In the run up to the war and thereafter, I was in frequent discussions with senior Democrats in Washington, including Senator Clinton, and I was keenly aware of her demand for the full exercise of international diplomacy and allowing the weapons inspectors to complete their mission. Many of the most prominent early opponents of the war, including former General Wes Clark and former ambassador to the United National Richard Holbrooke support Senator Clinton for President, as do I. We do so because we know that she has the experience and the judgment that comes from having been in the arena for her entire adult life–and from close personal participation with her in the conduct of U.S. foreign policy. And we have trust in her to end the war in Iraq in the most responsible way, consistent with our national security interests.
We know that she has won and lost but always fought for her beliefs, which are widely shared within the Democratic Party. The battles she had been in have been fierce–and the battles in the future will be no less intense–and she has proven her steadfastness and is still standing. She does not have a cowardly record of voting “present” when confronted with difficult issues. She does not claim “intuition” as the basis of the most dangerous and serious decision-making. What she has is deep and vital experience, more important than ever in restoring our country’s place in the world.
Finally, here is Steve Clemons in his own blog The Washington Note, also commenting on the London Times article:
If I'm being asked to support Obama because of innate instinct, I refuse. I would say the same about Hillary Clinton if asked. What we need to know about all of these potential candidates is not only how they operate and work but what the basis of their experience is. Then, for me, I want to see some evidence that the candidate is thinking creatively about how to leapfrog out of today's national security and foreign policy morass into some more stable order that propels American and global interests back in a positive direction....And this brings us back to where we started, which is why experience matters, and why bold stroking of the alleged advantage of ignorance is not going to hack it, even as it leaves Barry supporters satiated. Experience does not mean what people think it means, or rather, we need a better working definition of "experience".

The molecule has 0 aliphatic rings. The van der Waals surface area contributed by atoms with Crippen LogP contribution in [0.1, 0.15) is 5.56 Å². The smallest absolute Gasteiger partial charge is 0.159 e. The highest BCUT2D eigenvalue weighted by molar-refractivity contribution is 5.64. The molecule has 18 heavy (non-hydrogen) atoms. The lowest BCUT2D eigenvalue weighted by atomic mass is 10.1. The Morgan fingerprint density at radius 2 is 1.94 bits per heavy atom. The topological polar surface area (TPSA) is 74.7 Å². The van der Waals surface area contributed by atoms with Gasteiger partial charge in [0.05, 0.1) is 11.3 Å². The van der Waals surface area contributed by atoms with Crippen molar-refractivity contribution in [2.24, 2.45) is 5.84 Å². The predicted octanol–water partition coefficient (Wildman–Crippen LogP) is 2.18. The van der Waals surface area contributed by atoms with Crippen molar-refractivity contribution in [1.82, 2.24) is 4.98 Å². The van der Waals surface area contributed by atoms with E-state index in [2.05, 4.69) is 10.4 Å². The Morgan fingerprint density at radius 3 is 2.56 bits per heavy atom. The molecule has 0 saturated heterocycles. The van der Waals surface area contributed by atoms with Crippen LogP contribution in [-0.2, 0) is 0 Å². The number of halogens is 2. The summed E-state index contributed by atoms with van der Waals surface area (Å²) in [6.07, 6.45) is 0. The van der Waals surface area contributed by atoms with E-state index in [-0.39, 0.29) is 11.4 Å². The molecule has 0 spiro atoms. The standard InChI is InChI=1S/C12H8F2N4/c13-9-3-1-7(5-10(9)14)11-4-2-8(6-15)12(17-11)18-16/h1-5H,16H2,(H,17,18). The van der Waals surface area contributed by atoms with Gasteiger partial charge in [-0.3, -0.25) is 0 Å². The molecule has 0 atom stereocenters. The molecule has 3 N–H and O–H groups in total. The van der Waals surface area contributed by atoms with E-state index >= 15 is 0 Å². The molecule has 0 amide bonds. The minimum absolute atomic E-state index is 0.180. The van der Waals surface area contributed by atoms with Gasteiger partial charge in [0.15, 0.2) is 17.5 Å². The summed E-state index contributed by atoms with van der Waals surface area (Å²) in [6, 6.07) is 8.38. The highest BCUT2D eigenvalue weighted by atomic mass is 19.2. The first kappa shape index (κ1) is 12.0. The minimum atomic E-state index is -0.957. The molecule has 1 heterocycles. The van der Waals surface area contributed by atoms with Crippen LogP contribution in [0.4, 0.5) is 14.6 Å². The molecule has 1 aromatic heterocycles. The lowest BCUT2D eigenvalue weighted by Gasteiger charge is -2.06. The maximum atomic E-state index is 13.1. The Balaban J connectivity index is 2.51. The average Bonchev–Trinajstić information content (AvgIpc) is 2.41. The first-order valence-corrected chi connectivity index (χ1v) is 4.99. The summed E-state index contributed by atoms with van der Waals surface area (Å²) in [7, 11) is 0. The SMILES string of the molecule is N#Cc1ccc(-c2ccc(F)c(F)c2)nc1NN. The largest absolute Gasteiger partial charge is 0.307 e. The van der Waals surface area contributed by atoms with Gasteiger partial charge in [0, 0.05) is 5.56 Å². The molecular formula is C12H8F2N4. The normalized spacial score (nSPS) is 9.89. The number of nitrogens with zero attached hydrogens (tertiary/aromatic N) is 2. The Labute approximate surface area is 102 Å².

I hate this debate about experience vs. identity in making this choice. Both candidates have strengths and weaknesses.
But with me, experience -- or demonstrating bold capacity to requisition that experience -- is the primary driver of my political support. Obama supporters, I hope, will drop this cult-ish promulgation of identity politics and will get back on the experience track.
HRC detractors tend to reduce experience to its lowest common denominator - having been in the general vicinity of something for a while and having done a few things while you were there. Measured in this way, it is possible (by squinting really hard) to dismiss her activities as First Lady to insignificance (Shew was just playing hostess, like Nanacy Reagan!) and (by turning a blind eye) to inflate Barry's average legislative record into some kind of savant performance of mind-boggling brilliance and bipartisanship. (Aside - wait, I thought part of HRC's sins against the nation was that she was too bipartisan and tried too hard to reach out across the aisle? Oh, my head hurts.)
What Joe Wilson, Steve Clemons, Kevin Drum and many other bloggers are trying to point out is that what really needs to be discussed is what the Greeks called phronesis - wisdom in determining ends and the means of attaining them. The point is not just to take bold strokes, but to have done the home work, laid the ground work, made the connections, and have established, in Rummy's immortal and glorious words, what the known knowns, the knowns unknowns and the unknown unknowns will be. Bold strokes in foreign policy succeed because they have foundations beneath and channels in which to move. Those that aren't prepared end up like, well, Bush's current war. Or Bill Clinton's non-response to Rwanda. Machivelli famously says that fortune is tamed by those who have both the foresight to prepare and the virtu to act. You can't vote "present" when the unthinkable happens (WTC, Katrina, implosion of the financial markets) - you must act.
It's not just having an appropriate response to a particular event. It's about having a cascading set of possibilities and pathways that can come out of an very unexpected turn. Do you imagine that Al Gore would have failed to use the WTC attack to promote a bolder foreign policy, one that looked poverty, extremism, trade, and, yes, the use of natural resources and protection of the environment? Barry has a knack for giving compelling speeches, but the force of one person's personality is not foundation enough for a foreign or domestic policy platform.
HRC is the walking, talking personification of phronesis. It doesn't mean infallible, but it does mean fully aware of the world around her, the conditions on the ground and the possibilities on the horizon.